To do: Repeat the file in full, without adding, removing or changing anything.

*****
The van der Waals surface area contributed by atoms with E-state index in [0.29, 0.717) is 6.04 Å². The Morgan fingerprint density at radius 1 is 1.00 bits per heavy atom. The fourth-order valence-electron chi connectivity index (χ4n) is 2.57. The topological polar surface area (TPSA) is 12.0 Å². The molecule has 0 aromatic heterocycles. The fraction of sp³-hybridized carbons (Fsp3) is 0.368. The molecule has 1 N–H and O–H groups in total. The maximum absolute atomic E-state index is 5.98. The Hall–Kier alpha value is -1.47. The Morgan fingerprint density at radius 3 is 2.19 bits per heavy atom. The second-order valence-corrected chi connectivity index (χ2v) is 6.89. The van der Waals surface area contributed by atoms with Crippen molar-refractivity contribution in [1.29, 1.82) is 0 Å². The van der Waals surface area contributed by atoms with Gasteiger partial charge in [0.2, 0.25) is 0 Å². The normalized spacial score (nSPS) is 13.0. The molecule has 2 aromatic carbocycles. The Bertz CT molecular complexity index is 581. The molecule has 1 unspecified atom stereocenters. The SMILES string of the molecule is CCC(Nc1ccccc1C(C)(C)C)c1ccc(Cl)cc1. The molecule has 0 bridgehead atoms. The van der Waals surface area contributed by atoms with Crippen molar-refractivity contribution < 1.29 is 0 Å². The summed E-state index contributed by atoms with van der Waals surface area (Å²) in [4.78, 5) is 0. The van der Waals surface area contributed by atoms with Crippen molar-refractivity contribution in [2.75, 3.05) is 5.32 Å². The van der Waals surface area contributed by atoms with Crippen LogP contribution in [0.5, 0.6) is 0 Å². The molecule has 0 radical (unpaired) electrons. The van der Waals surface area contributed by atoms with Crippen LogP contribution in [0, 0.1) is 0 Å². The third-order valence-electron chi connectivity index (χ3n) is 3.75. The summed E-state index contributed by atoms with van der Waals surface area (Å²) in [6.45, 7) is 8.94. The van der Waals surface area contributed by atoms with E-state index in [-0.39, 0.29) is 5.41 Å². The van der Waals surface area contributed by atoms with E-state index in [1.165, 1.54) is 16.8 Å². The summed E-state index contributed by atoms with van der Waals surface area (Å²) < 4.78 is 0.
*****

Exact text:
The van der Waals surface area contributed by atoms with E-state index in [0.29, 0.717) is 6.04 Å². The Morgan fingerprint density at radius 1 is 1.00 bits per heavy atom. The fourth-order valence-electron chi connectivity index (χ4n) is 2.57. The topological polar surface area (TPSA) is 12.0 Å². The molecule has 0 aromatic heterocycles. The fraction of sp³-hybridized carbons (Fsp3) is 0.368. The molecule has 1 N–H and O–H groups in total. The maximum absolute atomic E-state index is 5.98. The Hall–Kier alpha value is -1.47. The Morgan fingerprint density at radius 3 is 2.19 bits per heavy atom. The second-order valence-corrected chi connectivity index (χ2v) is 6.89. The van der Waals surface area contributed by atoms with Crippen molar-refractivity contribution in [1.29, 1.82) is 0 Å². The van der Waals surface area contributed by atoms with Gasteiger partial charge in [0.2, 0.25) is 0 Å². The normalized spacial score (nSPS) is 13.0. The molecule has 2 aromatic carbocycles. The Bertz CT molecular complexity index is 581. The molecule has 1 unspecified atom stereocenters. The SMILES string of the molecule is CCC(Nc1ccccc1C(C)(C)C)c1ccc(Cl)cc1. The molecule has 0 bridgehead atoms. The van der Waals surface area contributed by atoms with Crippen molar-refractivity contribution < 1.29 is 0 Å². The summed E-state index contributed by atoms with van der Waals surface area (Å²) in [4.78, 5) is 0. The van der Waals surface area contributed by atoms with Crippen molar-refractivity contribution in [2.75, 3.05) is 5.32 Å². The van der Waals surface area contributed by atoms with Crippen LogP contribution in [0.5, 0.6) is 0 Å². The molecule has 0 radical (unpaired) electrons. The van der Waals surface area contributed by atoms with Crippen LogP contribution in [0, 0.1) is 0 Å². The third-order valence-electron chi connectivity index (χ3n) is 3.75. The summed E-state index contributed by atoms with van der Waals surface area (Å²) in [6.45, 7) is 8.94. The van der Waals surface area contributed by atoms with E-state index in [-0.39, 0.29) is 5.41 Å². The van der Waals surface area contributed by atoms with E-state index in [1.165, 1.54) is 16.8 Å². The summed E-state index contributed by atoms with van der Waals surface area (Å²) < 4.78 is 0.